Businesses in the Internet and software related industries are increasingly reshaping their business models, building tools and platforms that enable them to harness collaborative open source (OS) communities and benefit from productive social relations. Moreover, investments by commercial firms in open source software (OSS) development are on the rise. This growing trend has raised concern among prominent members of the OS movement, which speculate that by paying some developers to work full- or part-time on projects they will lose interest in contributing to projects when they are not being paid. Theorists in the realm of social psychology and behavioral economics have shown that financial rewards can have a detrimental effect on intrinsic motivation, effort and productivity. However, contrary to findings in other experiments and studies, financial rewards have so far been found not to negatively affect intrinsic motivation in OSS development. Drawing on theories of intrinsic and extrinsic motivation, which underlies most of these studies, we challenge this assumption. Inspired by motivation crowding theory and the findings in Edward Deci‘s widely cited Soma experiment from 1971 we advance nine hypotheses, which predict that the detrimental effect of financial incentives on intrinsic motivation, effort and productivity occurs once payments are discontinued – an area that has not been explored by previous research. The empirical study is approached with a quantitative method. A self-completion web-based survey is sent to 2000 active OSS developers and responses are gathered from 456 individuals. Respondents are then categorized according to their payment status (unpaid, paid or previously paid), and a Mann-Whitney U test is used to examine the hypotheses on post-reward crowding effects. Interestingly enough, all hypotheses are rejected. We do not find any crowding-out of intrinsic motivation between active OSS developers who have never been paid and those who have previously been paid. The results remain consistent when the focus is narrowed to OSS developers who have previously received completion contingent rewards or those who perceived financial rewards to limit their autonomy during the payment phase. Further, we find a substantial crowding-in of productivity among OSS developers who have previously been paid. This crowding-in effect partially disappears when controlling for OSS experience.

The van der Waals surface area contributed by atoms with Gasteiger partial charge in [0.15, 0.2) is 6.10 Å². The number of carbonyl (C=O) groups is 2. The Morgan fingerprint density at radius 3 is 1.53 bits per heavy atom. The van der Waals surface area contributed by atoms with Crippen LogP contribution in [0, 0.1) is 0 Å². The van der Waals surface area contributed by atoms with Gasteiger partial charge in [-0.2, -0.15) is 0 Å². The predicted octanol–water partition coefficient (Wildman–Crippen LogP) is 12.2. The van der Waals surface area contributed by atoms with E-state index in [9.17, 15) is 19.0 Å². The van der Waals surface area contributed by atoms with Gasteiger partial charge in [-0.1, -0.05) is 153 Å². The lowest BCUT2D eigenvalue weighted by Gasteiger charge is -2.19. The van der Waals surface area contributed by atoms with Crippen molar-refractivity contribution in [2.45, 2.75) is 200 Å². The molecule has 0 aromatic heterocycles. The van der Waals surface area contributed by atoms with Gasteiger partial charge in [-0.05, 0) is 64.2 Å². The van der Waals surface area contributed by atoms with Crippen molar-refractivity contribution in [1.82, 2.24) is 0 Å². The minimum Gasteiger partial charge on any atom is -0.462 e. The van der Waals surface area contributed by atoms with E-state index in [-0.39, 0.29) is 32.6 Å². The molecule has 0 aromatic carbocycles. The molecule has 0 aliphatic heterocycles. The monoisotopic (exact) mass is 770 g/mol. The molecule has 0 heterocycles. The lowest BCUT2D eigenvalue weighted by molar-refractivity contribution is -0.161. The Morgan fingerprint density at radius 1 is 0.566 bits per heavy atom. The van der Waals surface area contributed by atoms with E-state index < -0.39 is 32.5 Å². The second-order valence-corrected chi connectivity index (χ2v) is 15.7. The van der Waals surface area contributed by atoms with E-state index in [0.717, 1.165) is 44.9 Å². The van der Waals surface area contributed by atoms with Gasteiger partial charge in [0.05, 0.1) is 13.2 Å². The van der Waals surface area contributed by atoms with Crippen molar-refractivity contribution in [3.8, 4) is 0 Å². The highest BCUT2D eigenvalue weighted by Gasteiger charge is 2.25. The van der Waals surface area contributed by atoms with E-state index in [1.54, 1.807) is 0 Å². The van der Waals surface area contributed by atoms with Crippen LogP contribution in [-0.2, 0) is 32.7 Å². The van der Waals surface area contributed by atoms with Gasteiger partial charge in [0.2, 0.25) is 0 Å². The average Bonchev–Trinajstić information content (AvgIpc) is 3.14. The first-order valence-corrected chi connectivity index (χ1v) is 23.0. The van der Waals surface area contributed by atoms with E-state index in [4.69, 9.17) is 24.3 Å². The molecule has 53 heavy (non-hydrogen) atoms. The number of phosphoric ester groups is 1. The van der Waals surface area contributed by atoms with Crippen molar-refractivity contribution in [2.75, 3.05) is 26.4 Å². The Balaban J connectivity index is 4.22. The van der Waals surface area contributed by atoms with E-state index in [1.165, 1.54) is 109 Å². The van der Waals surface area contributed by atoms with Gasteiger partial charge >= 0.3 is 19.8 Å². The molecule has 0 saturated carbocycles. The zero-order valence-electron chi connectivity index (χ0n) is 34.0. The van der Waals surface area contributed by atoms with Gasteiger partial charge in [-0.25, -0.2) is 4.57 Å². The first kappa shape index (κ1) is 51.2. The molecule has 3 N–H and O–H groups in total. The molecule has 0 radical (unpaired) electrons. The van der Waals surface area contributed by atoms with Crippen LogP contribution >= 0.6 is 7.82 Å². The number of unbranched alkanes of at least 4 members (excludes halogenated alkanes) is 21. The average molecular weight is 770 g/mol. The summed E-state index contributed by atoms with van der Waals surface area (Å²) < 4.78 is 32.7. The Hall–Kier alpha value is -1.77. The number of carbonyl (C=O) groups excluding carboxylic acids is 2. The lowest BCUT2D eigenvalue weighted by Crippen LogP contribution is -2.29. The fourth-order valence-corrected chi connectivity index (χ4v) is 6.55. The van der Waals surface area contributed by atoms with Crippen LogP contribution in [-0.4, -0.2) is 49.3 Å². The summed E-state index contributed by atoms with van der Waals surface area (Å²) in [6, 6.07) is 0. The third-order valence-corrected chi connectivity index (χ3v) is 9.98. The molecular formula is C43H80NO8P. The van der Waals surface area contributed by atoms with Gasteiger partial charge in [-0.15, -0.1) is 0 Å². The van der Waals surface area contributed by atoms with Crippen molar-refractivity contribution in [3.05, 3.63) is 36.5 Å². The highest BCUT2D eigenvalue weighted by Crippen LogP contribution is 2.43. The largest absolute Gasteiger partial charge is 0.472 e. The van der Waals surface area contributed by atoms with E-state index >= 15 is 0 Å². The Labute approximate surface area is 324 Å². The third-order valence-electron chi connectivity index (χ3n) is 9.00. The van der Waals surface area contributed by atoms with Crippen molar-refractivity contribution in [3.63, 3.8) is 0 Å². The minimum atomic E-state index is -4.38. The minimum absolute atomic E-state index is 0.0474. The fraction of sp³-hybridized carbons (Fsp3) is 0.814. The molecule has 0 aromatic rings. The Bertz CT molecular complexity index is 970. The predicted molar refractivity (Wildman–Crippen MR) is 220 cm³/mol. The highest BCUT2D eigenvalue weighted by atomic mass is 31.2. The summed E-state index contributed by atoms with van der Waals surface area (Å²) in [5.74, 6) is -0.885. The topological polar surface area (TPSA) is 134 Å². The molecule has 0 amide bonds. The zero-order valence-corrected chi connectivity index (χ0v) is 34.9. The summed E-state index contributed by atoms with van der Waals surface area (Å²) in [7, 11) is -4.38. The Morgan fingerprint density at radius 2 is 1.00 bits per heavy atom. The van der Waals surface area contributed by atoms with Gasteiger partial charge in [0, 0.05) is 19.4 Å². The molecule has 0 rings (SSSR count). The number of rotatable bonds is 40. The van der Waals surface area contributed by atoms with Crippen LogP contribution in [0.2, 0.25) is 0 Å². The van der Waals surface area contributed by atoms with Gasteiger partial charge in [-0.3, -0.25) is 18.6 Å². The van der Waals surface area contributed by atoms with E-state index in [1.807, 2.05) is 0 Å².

|Educations||MSc in Management of Innovation and Business Development, (Graduate Programme) Final Thesis|
|Number of pages||235|